GINA: A Solution in Search of a Problem?

By Mark Holloway | June 2, 2008

New law prohibits insurers from genetic discrimination

Congress passed — and the President signed — a bill prohibiting discrimination by health plans and employers based on an individual’s genetic makeup. The Genetic Information Nondiscrimination Act of 2008 (GINA) will apply to health insurance programs one year after it becomes law. The employment provisions will apply six months later.

There appears to be little reason for a new federal law outlawing genetic discrimination, as there are only a handful of reported instances of genetic discrimination by employers and insurance companies. Genetic-based discrimination by health plans has been outlawed since 1996 under the Health Insurance Portability and Accountability Act’s (HIPAA) rules prohibiting discrimination on the basis of health status.

But it’s an election year, and sometimes Congress plucks at easy, low-hanging fruit. To be fair, HIPAA did not address genetic-based discrimination in hiring, firing, or other terms and conditions of employment. And in the absence of federal regulation, a number of states enacted laws that address genetic discrimination. Congress decided it was time for a federal standard.

GINA’s health plan-related provisions will apply to nearly all forms of health insurance, including coverage under self-funded Employee Retirement Income Security Act (ERISA) plans, fully insured group and individual health insurance, and Medigap policies. As with HIPAA’s privacy and security rules, GINA applies to non-ERISA plans such as governmental and church plans. “Excepted benefits” under HIPAA, such as limited scope dental and vision coverage, are not covered by the new law.

Under GINA, group health plans and health insurers may not:

  • Adjust premiums or contributions based on genetic information,
  • Collect genetic testing information, or
  • Require that an individual or family member undergo a genetic test (subject to an exception for voluntary genetic testing that is used solely for research purposes).

“Genetic information” includes any analysis of human Deoxyribonucleic acid (DNA), Ribonucleic acid (RNA), chromosomes, proteins or metabolites that detects genotypes, mutations or chromosomal changes. That includes genetic information of a family member or a fetus, but not information related to age or sex. If a family member has a genetically-based disease or disorder, that fact is considered protected genetic information.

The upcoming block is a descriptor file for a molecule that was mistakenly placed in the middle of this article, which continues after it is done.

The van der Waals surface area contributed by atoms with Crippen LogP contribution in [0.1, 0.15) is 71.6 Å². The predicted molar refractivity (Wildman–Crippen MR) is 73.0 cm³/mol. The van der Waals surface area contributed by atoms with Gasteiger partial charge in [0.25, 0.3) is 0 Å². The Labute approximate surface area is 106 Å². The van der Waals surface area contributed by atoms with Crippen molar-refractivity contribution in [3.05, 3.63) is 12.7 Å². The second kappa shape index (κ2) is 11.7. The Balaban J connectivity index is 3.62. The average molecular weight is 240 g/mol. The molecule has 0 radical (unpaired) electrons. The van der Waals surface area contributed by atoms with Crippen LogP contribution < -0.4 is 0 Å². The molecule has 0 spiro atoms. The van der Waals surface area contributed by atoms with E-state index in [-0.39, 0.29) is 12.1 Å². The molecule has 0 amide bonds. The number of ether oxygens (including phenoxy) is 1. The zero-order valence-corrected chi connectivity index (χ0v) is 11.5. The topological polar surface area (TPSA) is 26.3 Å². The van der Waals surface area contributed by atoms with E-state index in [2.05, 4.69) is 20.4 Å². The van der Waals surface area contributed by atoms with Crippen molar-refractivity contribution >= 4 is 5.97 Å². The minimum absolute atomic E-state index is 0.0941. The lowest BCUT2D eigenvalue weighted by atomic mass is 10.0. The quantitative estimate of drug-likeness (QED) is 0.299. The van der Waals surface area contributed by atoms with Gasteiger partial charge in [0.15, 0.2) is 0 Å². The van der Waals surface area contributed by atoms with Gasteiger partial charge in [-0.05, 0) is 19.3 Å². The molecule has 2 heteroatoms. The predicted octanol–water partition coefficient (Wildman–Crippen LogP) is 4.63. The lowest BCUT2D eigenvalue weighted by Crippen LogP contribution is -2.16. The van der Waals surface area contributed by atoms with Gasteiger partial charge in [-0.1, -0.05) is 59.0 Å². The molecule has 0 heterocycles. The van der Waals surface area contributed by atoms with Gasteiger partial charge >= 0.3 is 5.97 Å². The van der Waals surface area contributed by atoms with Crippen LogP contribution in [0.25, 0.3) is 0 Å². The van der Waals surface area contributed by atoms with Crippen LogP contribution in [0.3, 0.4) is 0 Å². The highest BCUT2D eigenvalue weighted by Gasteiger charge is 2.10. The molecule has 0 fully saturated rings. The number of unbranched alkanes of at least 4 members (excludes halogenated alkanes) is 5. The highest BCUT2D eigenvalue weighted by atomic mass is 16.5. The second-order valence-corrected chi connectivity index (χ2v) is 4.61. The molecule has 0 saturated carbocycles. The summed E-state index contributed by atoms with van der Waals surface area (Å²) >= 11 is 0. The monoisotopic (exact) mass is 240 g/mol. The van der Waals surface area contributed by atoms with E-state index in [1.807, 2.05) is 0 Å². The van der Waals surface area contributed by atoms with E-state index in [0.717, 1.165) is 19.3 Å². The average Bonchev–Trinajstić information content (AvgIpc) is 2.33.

GINA allows a health insurer to increase premiums charged to an employer based on an individual insured’s disease or disorder that has a genetic basis and poses an increased risk to the insurer. But the insurer cannot use the information to further increase premium rates for the entire group. The insurer cannot assume that because one member of the group has a genetic-based illness, other members of the group may, too. Regulatory agencies are expected to define the exact parameters of that rule.

Importantly, in the insurance context, the new law only applies to health insurance. It does not apply to disability, life or long-term care insurance. “Stoploss” insurance for self-funded plans also appears to be exempt from the law.

The new law also impacts HIPAA privacy rules. Within 60 days of the law’s effective date, the Department of Health and Human Services (HHS) must revise the HIPAA privacy regulations to prohibit a group health plan or health insurer from disclosing genetic information for underwriting purposes.


Like HIPAA, enforcement of the new law will be divided between three federal agencies: the U.S. Department of Labor enforces the rules for ERISA plans, Internal Revenue Service has jurisdiction over the tax issues, and HHS enforces the rules for health insurance companies and self-funded governmental plans under the Public Health Services Act (PHSA). The law requires that DOL, IRS and HHS issue concurrent regulations on the law within 12 months of its effective date. The law applies penalties under ERISA, the Tax Code and the PHSA for violating the rules. Penalties also apply under the employment provisions of the law.

Wellness Programs

Oddly, the employment discrimination rules of the new law contain special rules that apply to wellness programs. An employer may offer genetic testing services as part of a “wellness program” (an undefined term). To qualify, the employee must provide a written authorization, and the employer is strictly prohibited from having access to any individually identifiable information.

What It Means

Most employer group health plans will be unaffected by the new law. To the extent an employer wants to offer genetic testing under its health insurance or wellness program, it will need to be sure that the information is treated as highly confidential by the vendor and not disclosed to the employer in any identifiable form.

Employers who maintain HIPAA privacy and security policies might need to modify those documents to reflect the rules regarding nondisclosure of genetic information for underwriting.

About Mark Holloway

Mark Holloway is a lawyer with Lockton Benefit Group's Compliance Services.

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Insurance Journal West June 2, 2008
June 2, 2008
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